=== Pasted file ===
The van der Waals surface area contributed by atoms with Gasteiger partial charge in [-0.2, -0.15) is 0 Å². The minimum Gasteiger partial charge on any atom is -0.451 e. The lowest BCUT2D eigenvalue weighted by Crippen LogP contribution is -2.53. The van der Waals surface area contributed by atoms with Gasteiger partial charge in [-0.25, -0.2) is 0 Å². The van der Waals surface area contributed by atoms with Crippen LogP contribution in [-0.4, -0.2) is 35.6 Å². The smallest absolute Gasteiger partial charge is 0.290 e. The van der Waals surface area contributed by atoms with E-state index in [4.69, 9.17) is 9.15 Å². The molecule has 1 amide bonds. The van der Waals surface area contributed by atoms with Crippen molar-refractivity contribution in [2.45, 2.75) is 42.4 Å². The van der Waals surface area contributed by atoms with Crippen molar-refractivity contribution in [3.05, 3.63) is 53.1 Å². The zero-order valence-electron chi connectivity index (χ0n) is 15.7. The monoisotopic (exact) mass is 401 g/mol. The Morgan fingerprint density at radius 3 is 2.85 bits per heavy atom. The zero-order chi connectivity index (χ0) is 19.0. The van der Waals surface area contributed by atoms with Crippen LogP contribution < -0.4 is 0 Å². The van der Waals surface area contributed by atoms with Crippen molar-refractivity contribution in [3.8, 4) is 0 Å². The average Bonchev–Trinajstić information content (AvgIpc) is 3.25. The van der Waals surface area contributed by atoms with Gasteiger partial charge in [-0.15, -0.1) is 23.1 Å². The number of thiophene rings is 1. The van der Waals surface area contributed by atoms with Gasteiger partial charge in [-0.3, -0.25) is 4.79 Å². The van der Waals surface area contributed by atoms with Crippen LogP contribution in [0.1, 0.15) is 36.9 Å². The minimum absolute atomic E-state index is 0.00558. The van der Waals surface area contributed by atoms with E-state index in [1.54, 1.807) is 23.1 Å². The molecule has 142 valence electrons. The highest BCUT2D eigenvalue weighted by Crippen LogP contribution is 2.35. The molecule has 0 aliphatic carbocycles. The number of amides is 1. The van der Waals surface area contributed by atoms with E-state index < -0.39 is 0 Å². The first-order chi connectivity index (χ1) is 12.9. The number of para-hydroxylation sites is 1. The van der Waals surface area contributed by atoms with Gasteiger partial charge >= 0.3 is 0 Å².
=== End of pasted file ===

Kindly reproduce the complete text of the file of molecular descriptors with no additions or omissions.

The van der Waals surface area contributed by atoms with Gasteiger partial charge in [-0.2, -0.15) is 0 Å². The minimum Gasteiger partial charge on any atom is -0.451 e. The lowest BCUT2D eigenvalue weighted by Crippen LogP contribution is -2.53. The van der Waals surface area contributed by atoms with Gasteiger partial charge in [-0.25, -0.2) is 0 Å². The van der Waals surface area contributed by atoms with Crippen LogP contribution in [-0.4, -0.2) is 35.6 Å². The smallest absolute Gasteiger partial charge is 0.290 e. The van der Waals surface area contributed by atoms with E-state index in [4.69, 9.17) is 9.15 Å². The molecule has 1 amide bonds. The van der Waals surface area contributed by atoms with Crippen molar-refractivity contribution in [2.45, 2.75) is 42.4 Å². The van der Waals surface area contributed by atoms with Crippen molar-refractivity contribution in [3.05, 3.63) is 53.1 Å². The zero-order valence-electron chi connectivity index (χ0n) is 15.7. The monoisotopic (exact) mass is 401 g/mol. The Morgan fingerprint density at radius 3 is 2.85 bits per heavy atom. The zero-order chi connectivity index (χ0) is 19.0. The van der Waals surface area contributed by atoms with Crippen LogP contribution < -0.4 is 0 Å². The van der Waals surface area contributed by atoms with Crippen molar-refractivity contribution in [3.8, 4) is 0 Å². The average Bonchev–Trinajstić information content (AvgIpc) is 3.25. The van der Waals surface area contributed by atoms with Gasteiger partial charge in [-0.15, -0.1) is 23.1 Å². The number of thiophene rings is 1. The van der Waals surface area contributed by atoms with Gasteiger partial charge in [-0.3, -0.25) is 4.79 Å². The van der Waals surface area contributed by atoms with Crippen LogP contribution in [0.1, 0.15) is 36.9 Å². The minimum absolute atomic E-state index is 0.00558. The van der Waals surface area contributed by atoms with E-state index in [1.54, 1.807) is 23.1 Å². The molecule has 142 valence electrons. The highest BCUT2D eigenvalue weighted by Crippen LogP contribution is 2.35. The molecule has 0 aliphatic carbocycles. The number of amides is 1. The van der Waals surface area contributed by atoms with E-state index < -0.39 is 0 Å². The first-order chi connectivity index (χ1) is 12.9. The number of para-hydroxylation sites is 1. The van der Waals surface area contributed by atoms with Gasteiger partial charge >= 0.3 is 0 Å².